HUNTSVILLE, Ala. (WHNT) – Animal shelters across the country are packed with stray or unwanted dogs. Many of us are aware of that. However, what you may not know is some of the ridiculous reasons why the pets are brought there.
One example is a story out of the Memphis, Tennessee area. A man turned over his bulldog mix to an animal shelter because he said the dog was gay. The former owner said the dog was ‘humping’ other male dogs, he didn’t want it anymore, and it could be euthanized. See the full story here.
That scenario led us to ask this question – Have animal shelters and animal rescue organizations in north Alabama dealt with ridiculous excuses too?
WHNT News 19 spoke to directors and workers at several agencies that take in unwanted pets. Every one of them has heard their fair share of crazy excuses for ditching a dog.
Too noisy, hairy, and expensive are just some of the reasons pet owners have given.
“Too much energy,” said Josie Cooper, with the Madison Animal Rescue Foundation, also known as MARF.
Another reason people surrender their pets is because it’s too much work.
“They don’t want to train an animal or they’re tired of it,” explained Carol Wicks, the Decatur Animal Services Director.
Sometimes it’s because the owner thinks the pet is unattractive.
“It’s not cute anymore,” said Cooper. “It’s not a puppy and it got bigger than I thought.”
The list goes on and on.
“Digging,” said Huntsville Animal Services Director Dr. Karen Hill Shepard. “Yeah, dogs dig!”
“The dog got in my flower bed and disturbed the mulch,” shared Miki Bennett, the director of the Madison Animal Rescue Foundation.
The longer the list gets, the crazier it gets. For example, one dog was given up because of a nonexistent illness.
“The lady had gone on the internet and done some research and decided that the dog was dying and had an incurable disease, even though it had been totally checked out by the veterinarian,” said Bennett. “She was a hypochondriac, but with her dog.”
Another outrageous excuse that’s been used is that the dog and the decor don’t match.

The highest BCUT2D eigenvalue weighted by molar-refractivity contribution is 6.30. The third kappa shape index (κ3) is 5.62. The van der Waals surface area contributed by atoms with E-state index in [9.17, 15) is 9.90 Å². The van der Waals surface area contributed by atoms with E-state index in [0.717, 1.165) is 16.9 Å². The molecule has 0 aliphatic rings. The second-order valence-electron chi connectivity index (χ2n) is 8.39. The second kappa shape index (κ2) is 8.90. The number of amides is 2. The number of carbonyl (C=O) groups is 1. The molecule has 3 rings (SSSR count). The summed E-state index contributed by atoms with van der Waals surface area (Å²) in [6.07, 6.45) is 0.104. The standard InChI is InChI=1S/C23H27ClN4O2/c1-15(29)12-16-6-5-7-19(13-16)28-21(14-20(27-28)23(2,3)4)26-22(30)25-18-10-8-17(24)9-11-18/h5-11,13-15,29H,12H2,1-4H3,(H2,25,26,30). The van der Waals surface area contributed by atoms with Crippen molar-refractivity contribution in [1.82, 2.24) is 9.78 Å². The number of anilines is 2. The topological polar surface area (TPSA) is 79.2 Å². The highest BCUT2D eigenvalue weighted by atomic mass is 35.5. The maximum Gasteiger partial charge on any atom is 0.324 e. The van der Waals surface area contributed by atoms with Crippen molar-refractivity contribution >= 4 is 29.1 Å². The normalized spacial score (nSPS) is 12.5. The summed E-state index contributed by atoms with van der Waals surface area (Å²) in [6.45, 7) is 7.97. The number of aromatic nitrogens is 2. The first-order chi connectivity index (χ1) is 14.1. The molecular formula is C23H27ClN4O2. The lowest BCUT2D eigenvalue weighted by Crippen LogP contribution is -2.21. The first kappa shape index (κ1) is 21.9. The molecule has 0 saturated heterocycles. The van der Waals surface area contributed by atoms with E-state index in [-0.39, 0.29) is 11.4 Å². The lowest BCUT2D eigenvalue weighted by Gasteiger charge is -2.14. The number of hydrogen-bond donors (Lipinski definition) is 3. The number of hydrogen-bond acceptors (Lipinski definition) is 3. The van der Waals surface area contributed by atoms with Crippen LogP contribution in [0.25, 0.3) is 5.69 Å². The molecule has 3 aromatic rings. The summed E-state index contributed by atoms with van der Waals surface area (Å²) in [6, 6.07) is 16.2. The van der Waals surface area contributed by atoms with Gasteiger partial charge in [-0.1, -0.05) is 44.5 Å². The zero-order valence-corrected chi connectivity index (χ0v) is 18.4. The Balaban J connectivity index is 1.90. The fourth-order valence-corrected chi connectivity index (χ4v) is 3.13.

“The dark colored hair is showing up on the light colored furniture,” said Dr. Shepard. “It’s just a goofy excuse.”
Wicks has also heard the same excuse before.
“Somebody turned in an animal because the person got a new couch and said the fur didn’t match anymore,” said Wicks. “That seems the height of silliness to me.”
These silly stories result in a serious situation, which is hundreds of pets without a home. Bennett says it’s avoidable, especially if people really think through the decision to get a pet ahead of time.
“People don’t realize when you get an animal, it’s a lifetime commitment,” said Bennett. “It’s a part of your family. It’s not just something you do until you get tired of it.”
But as many of us can attest to, we’re living in an impulse society. Let’s say you get an animal and are in over your head. Then what? Dr. Shepard says there are still options.
“If you’ve got the pet now and something is not working out, when you start feeling that frustration, go and get some help,” suggested Dr. Shepard. “Everything has an answer.”
If you’re a struggling pet owner, help is available, especially on the internet at no charge.
Decatur Animal Services provides pet care resources on its website. Huntsville Animal Services offers tips on owning a well-behaved dog. The Humane Society of the United States provides information about dog care and financial assistance.
Click here to read about how the ASPCA Animal Behavior Center’s experts tackle your toughest pet care problems.
If you’re still trying to decide whether or not to get a dog either from an agency, private seller, or someone you know, Josie Cooper with MARF offers these tips:
- Research the breed
- Learn about the health history, temperament, likes, and dislikes
- Evaluate behavior
- Calculate the cost associated with pet care
If you’re interested in adopting a pet, click the links below to see the animals available at the agencies featured in the special report: